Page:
Ardross Distillery

Shadowy figures lurking at Ardross Distillery

Ardross Distillery, Inverness

Located in the Averon Valley, 30 miles north of Inverness, Greenwood Distillers’ Ardross Distillery is set on a 50-acre farm complex that dates back to the 19th century. The two-storey still house, tun room, mash house, milling area, blending and product development lab, vaulted cask storage area, tasting room, marketing suite, offices, and staff accommodation will split across steading buildings, farmhouse and cottages that once made up Ardross Mains Farm. Keen to get distilling, the folks at Greenwood recently unveiled Theodore Gin, created with guidance from olfactory expert and perfumier Barnabe Fillion. Our very own Jessica popped along to the launch in London read all about it here.

That’s it, folks! Five new Scotch whisky distilleries we’d love to visit. Which next-gen distilleries are on your bucket list? Let us know in the comments below, on social.

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Are these Britain’s smallest gin distilleries?

Some people build a garden shed and store a lawnmower in it. Others think, ‘I could make gin in that’. We like those people. Here, we celebrate five of Britain’s…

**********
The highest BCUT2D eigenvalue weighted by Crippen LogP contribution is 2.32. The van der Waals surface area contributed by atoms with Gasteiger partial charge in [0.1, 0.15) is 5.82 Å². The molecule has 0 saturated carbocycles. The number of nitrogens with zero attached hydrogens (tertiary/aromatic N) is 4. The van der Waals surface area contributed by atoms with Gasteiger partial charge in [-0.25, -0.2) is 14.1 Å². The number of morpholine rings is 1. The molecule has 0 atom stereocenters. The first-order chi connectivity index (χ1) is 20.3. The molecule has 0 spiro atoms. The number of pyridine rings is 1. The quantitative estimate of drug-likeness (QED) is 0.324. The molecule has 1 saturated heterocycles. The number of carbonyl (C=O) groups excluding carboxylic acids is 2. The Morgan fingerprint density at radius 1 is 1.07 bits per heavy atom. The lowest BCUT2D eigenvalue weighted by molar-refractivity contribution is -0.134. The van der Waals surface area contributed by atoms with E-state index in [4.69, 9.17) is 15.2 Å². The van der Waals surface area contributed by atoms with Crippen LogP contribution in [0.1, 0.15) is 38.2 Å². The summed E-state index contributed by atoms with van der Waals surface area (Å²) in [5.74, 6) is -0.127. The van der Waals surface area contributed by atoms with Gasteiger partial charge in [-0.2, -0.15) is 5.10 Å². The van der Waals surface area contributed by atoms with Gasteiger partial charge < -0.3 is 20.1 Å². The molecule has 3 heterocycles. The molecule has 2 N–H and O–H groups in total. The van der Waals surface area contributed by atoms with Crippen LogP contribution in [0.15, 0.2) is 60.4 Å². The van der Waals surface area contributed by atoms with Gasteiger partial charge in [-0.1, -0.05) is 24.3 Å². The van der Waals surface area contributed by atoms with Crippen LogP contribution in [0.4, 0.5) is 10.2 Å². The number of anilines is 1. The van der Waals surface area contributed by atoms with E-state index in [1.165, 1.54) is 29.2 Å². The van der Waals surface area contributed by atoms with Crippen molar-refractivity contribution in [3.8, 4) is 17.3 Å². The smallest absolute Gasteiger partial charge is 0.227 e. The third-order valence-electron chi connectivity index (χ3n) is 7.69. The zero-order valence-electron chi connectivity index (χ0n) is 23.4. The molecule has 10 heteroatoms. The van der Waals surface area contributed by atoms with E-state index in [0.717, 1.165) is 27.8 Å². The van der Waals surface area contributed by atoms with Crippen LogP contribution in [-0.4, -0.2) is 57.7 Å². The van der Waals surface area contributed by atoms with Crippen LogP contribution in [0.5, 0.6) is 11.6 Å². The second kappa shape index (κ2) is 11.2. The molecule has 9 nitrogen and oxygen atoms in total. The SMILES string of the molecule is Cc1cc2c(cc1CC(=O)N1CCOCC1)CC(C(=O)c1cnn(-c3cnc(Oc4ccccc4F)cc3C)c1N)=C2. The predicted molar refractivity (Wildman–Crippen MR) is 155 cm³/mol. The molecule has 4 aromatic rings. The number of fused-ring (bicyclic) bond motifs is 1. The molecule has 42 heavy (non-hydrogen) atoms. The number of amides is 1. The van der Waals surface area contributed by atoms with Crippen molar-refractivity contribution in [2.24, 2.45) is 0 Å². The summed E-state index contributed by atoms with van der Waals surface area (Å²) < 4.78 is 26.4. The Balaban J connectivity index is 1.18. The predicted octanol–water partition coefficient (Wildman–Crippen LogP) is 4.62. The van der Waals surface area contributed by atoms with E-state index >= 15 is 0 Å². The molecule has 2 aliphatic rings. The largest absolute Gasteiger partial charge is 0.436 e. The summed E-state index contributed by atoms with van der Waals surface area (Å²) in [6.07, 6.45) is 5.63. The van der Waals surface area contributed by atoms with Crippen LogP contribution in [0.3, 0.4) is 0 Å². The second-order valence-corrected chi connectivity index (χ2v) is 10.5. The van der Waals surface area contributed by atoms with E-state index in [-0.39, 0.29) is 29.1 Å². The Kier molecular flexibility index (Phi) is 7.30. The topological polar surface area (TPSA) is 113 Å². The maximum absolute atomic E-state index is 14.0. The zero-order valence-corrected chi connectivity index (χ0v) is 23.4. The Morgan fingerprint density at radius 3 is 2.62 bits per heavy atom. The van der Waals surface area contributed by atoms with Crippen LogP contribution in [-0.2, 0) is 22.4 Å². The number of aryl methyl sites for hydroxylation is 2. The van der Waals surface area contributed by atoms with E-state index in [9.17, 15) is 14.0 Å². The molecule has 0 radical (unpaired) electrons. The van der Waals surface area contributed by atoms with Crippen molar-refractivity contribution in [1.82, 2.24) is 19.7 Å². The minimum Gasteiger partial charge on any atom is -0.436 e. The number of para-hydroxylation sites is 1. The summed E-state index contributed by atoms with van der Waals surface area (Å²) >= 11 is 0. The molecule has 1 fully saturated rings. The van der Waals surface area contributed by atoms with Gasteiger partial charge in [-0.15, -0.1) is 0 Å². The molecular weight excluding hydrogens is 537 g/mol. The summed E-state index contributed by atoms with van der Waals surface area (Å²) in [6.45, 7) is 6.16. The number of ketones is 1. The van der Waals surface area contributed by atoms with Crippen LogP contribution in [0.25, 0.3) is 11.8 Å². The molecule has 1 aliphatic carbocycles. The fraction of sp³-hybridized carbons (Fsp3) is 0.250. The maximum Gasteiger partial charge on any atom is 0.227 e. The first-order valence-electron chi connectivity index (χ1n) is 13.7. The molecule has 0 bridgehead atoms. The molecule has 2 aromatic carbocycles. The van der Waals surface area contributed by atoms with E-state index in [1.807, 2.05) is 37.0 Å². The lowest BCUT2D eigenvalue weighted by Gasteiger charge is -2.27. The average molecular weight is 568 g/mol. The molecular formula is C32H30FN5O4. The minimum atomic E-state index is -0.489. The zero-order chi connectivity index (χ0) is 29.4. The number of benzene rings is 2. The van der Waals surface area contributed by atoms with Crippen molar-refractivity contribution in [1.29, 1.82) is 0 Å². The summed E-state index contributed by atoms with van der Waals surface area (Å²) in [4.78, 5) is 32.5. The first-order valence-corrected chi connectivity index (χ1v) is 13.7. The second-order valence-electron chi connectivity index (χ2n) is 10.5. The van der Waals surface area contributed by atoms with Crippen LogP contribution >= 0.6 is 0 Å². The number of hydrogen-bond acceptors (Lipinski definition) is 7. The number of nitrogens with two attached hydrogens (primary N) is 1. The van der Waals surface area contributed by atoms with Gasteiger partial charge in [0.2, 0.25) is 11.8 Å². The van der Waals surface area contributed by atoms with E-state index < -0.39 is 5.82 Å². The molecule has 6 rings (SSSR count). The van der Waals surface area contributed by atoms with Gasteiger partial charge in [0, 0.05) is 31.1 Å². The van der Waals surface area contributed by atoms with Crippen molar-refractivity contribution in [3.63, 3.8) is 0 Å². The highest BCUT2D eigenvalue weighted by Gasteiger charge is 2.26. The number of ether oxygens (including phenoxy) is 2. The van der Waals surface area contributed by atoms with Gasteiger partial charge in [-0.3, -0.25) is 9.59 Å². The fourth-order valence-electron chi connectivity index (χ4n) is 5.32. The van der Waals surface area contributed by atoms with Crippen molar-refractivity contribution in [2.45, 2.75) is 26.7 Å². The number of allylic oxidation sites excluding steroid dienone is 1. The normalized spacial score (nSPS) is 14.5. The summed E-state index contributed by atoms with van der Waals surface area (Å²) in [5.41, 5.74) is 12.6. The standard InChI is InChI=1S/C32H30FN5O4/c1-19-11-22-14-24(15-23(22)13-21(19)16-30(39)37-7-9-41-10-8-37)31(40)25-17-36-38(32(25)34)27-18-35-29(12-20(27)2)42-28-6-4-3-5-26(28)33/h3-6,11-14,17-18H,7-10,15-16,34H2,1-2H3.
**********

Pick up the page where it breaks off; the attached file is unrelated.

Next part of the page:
Some people build a garden shed and store a lawnmower in it. Others think, ‘I could make gin in that’. We like those people. Here, we celebrate five of Britain’s smallest gin distilleries – proof (geddit?) that great things come in small packages.

What makes a distillery ‘small’? Still capacity in litres, perhaps, or the number of batches produced each week? Or do you judge each site quite literally, by floor space? These things don’t exist independently of course the folks at Beefeater aren’t running one of the world’s best-selling gin brands from a garden shed but they spark competition among small-scale operations that choose to use their size as a selling point.

For the sake of this listicle, we’ve considered a mix of the aforementioned factors to determine the ‘smallest’ all-round sites. It’s important to remember that we’re not Guinness World Records inspectors, we’re just a bunch of people who really, really like spirits. We did not traverse the UK with a clipboard questionnaire and a juniper-sensitive Basset hound. Nor did we break and enter any distilleries with a measuring tape and jug to confirm or dispel any claims about capacity.